Ethical considerations

The study proposal was approved by the Technical Review Committee of the Faculty of Medicine and Health Sciences, Universiti Malaysia Sarawak (UNIMAS) and the National Medical Research Registry (NMRR). Ethical clearance was also obtained from the Institutional Review Board of the Faculty of Medicine and Health Sciences and Institute of Public Health, Malaysia. Informed written consent was obtained from the respondents before data collection. The respondents were also assured of data confidentiality.

Data processing and analysis

After data collection, the data were checked manually for completeness and inconsistencies. Data entry and analysis was by IBM SPSS version 22.0 (Corp 2013). Missing data were carefully examined and was imputed by SPSS. After validation, descriptive analysis was done and descriptive statistics were presented in frequency tables. A multinomial logistic regression analysis was done to identify factors affecting the level of satisfaction with antenatal care (Tabachnick and Fidell 2013). A p value <0.05 was considered as statistically significant.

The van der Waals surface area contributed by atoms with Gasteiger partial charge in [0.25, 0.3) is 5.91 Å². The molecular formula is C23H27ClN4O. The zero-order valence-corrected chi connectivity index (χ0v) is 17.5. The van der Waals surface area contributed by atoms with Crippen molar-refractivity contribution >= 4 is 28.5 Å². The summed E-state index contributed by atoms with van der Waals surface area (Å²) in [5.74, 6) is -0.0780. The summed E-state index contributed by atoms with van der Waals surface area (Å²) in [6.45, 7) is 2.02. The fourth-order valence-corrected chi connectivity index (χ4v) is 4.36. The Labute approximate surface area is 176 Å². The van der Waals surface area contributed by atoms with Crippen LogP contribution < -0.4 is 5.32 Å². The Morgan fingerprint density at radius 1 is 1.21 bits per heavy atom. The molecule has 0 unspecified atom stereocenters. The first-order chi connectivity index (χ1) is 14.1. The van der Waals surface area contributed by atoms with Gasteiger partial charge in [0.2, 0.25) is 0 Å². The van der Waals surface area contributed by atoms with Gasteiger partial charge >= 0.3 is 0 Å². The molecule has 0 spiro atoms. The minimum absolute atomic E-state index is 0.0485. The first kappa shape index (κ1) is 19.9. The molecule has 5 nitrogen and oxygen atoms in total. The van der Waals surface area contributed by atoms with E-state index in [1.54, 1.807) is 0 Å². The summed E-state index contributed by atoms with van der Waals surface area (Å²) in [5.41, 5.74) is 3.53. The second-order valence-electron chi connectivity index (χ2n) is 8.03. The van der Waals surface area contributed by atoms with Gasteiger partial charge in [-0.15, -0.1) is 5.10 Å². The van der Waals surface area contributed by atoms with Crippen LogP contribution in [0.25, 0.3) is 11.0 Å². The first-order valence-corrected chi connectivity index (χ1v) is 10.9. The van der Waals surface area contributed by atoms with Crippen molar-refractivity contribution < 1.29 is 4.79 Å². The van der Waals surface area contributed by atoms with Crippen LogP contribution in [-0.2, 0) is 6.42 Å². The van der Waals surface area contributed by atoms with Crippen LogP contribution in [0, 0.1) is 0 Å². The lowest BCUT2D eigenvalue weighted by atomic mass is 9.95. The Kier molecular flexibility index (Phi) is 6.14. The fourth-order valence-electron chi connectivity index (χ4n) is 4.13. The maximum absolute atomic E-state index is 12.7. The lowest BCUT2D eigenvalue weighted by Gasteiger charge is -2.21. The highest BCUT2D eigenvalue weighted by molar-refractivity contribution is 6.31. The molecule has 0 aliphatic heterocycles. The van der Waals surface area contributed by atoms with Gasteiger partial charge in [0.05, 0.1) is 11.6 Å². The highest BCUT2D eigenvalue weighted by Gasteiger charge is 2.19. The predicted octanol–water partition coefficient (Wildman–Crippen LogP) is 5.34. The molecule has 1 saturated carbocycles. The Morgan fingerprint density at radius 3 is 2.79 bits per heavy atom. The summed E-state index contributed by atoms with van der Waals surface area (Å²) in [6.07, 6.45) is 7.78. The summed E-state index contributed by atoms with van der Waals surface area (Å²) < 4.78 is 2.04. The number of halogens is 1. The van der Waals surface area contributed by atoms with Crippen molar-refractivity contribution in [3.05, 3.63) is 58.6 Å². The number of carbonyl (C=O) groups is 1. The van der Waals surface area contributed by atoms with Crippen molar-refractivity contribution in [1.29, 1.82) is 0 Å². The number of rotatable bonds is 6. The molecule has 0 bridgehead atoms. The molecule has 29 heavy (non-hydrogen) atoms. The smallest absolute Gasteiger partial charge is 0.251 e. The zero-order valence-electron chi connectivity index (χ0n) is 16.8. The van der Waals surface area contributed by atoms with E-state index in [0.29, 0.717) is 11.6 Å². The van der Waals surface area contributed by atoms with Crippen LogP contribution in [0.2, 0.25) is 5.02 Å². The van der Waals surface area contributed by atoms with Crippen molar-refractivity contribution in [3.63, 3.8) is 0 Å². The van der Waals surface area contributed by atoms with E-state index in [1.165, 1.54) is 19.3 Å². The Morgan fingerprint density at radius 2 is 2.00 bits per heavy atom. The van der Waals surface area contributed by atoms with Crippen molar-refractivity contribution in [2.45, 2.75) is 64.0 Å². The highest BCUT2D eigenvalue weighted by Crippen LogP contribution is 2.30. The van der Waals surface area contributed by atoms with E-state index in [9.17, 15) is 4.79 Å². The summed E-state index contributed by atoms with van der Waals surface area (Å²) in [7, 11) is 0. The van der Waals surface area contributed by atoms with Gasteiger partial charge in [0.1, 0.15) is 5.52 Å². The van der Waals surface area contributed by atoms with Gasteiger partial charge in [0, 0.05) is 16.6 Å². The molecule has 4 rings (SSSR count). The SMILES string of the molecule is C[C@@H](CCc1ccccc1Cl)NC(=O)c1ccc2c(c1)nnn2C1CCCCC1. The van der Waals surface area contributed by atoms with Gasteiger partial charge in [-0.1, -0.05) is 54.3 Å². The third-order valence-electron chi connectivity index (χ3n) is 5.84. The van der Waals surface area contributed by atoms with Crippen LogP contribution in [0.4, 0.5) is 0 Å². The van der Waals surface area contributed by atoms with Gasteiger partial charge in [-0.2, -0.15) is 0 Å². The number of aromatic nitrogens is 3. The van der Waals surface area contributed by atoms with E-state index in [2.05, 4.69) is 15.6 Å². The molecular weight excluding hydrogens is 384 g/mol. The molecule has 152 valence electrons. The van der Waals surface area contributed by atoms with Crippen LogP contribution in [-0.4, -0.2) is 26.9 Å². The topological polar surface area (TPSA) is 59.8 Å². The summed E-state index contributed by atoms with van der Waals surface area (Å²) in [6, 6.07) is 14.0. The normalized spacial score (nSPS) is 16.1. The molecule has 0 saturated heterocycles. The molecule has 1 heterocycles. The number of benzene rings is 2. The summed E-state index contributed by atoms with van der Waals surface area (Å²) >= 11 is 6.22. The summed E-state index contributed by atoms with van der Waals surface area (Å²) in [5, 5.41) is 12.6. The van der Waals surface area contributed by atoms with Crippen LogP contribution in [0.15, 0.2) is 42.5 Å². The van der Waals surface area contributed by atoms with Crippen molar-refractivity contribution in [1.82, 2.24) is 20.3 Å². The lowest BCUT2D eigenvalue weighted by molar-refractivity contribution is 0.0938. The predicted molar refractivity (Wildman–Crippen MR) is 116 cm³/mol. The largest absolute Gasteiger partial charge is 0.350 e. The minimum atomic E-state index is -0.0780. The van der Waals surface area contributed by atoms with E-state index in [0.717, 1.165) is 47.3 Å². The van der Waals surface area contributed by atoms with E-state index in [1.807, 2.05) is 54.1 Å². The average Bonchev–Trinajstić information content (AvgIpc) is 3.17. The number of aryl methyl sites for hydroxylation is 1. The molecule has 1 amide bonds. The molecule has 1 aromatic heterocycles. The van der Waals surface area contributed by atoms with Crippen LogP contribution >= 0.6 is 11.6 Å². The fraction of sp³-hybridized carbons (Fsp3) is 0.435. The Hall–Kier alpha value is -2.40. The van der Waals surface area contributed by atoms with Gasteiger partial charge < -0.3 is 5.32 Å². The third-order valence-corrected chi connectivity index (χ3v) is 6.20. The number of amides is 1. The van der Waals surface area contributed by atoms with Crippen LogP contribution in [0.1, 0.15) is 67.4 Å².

Results

Socio-demographic characteristics

The mean (SD) age was 28.3 (6.1) years ranging from 18 to 49 years. The highest percentage of them were Iban (40 %) followed by Bidayuh (30.3 %) and Malay (17.7 %). More than two-thirds (69.5 %) were Christian followed by Muslim (27.3 %). The highest percentage of respondents had secondary level of education (69.7 %) followed by higher secondary and above (16.9 %). The majority of them were housewives (76.9 %) and the rest were engaged in service or other jobs. The median income was MYR 1000 and the average family size was 5.9 (Table 1).
Table 1

Socio-demographic characteristics of the respondents (n = 1236)

Characteristics

Frequency

%

95 % CI

Lower bound

Upper bound

Age in years

<20

77

6.2

4.9

7.5

20–29

667

54.0

51.1

56.9

30–39

438

35.4

32.6

38.1

40–49

54

4.4

3.3

5.5

Mean (SD) years

28.3 (6.1)

28.0

28.7